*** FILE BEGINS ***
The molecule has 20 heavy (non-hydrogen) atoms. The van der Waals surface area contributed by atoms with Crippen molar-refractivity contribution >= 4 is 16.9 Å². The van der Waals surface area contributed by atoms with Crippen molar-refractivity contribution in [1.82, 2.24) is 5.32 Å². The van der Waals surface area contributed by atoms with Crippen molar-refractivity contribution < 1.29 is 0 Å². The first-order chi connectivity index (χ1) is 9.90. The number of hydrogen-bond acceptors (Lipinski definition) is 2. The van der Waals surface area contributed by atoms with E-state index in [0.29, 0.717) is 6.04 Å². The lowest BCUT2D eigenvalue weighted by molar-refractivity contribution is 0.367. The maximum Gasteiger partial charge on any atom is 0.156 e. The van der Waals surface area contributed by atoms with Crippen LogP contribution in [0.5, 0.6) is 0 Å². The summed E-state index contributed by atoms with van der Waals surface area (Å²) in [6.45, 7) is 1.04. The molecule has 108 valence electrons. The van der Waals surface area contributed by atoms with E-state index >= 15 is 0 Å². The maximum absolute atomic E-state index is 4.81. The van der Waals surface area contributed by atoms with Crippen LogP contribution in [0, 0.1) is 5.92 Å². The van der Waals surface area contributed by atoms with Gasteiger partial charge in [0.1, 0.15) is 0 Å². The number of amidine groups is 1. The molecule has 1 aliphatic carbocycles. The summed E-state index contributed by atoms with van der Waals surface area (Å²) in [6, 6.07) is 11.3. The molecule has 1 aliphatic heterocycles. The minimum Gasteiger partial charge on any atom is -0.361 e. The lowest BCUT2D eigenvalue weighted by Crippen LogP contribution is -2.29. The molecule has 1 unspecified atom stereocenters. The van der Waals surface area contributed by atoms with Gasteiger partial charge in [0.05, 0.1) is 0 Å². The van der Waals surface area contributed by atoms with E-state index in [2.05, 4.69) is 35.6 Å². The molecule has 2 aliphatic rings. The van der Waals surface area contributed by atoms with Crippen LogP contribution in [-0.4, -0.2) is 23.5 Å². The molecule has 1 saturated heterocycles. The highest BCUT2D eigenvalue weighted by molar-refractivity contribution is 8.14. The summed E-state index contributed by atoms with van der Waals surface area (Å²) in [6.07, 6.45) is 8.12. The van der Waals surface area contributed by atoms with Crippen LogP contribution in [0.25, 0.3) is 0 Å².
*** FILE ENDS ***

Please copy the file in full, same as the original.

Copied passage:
The molecule has 20 heavy (non-hydrogen) atoms. The van der Waals surface area contributed by atoms with Crippen molar-refractivity contribution >= 4 is 16.9 Å². The van der Waals surface area contributed by atoms with Crippen molar-refractivity contribution in [1.82, 2.24) is 5.32 Å². The van der Waals surface area contributed by atoms with Crippen molar-refractivity contribution < 1.29 is 0 Å². The first-order chi connectivity index (χ1) is 9.90. The number of hydrogen-bond acceptors (Lipinski definition) is 2. The van der Waals surface area contributed by atoms with E-state index in [0.29, 0.717) is 6.04 Å². The lowest BCUT2D eigenvalue weighted by molar-refractivity contribution is 0.367. The maximum Gasteiger partial charge on any atom is 0.156 e. The van der Waals surface area contributed by atoms with Crippen LogP contribution in [0.5, 0.6) is 0 Å². The summed E-state index contributed by atoms with van der Waals surface area (Å²) in [6.45, 7) is 1.04. The molecule has 108 valence electrons. The van der Waals surface area contributed by atoms with E-state index >= 15 is 0 Å². The maximum absolute atomic E-state index is 4.81. The van der Waals surface area contributed by atoms with Crippen LogP contribution in [0, 0.1) is 5.92 Å². The van der Waals surface area contributed by atoms with Gasteiger partial charge in [0.1, 0.15) is 0 Å². The number of amidine groups is 1. The molecule has 1 aliphatic carbocycles. The summed E-state index contributed by atoms with van der Waals surface area (Å²) in [6, 6.07) is 11.3. The molecule has 1 aliphatic heterocycles. The minimum Gasteiger partial charge on any atom is -0.361 e. The lowest BCUT2D eigenvalue weighted by Crippen LogP contribution is -2.29. The molecule has 1 unspecified atom stereocenters. The van der Waals surface area contributed by atoms with Gasteiger partial charge in [0.05, 0.1) is 0 Å². The van der Waals surface area contributed by atoms with E-state index in [2.05, 4.69) is 35.6 Å². The molecule has 2 aliphatic rings. The van der Waals surface area contributed by atoms with Crippen LogP contribution in [-0.4, -0.2) is 23.5 Å². The molecule has 1 saturated heterocycles. The highest BCUT2D eigenvalue weighted by molar-refractivity contribution is 8.14. The summed E-state index contributed by atoms with van der Waals surface area (Å²) in [6.07, 6.45) is 8.12. The van der Waals surface area contributed by atoms with Crippen LogP contribution in [0.25, 0.3) is 0 Å².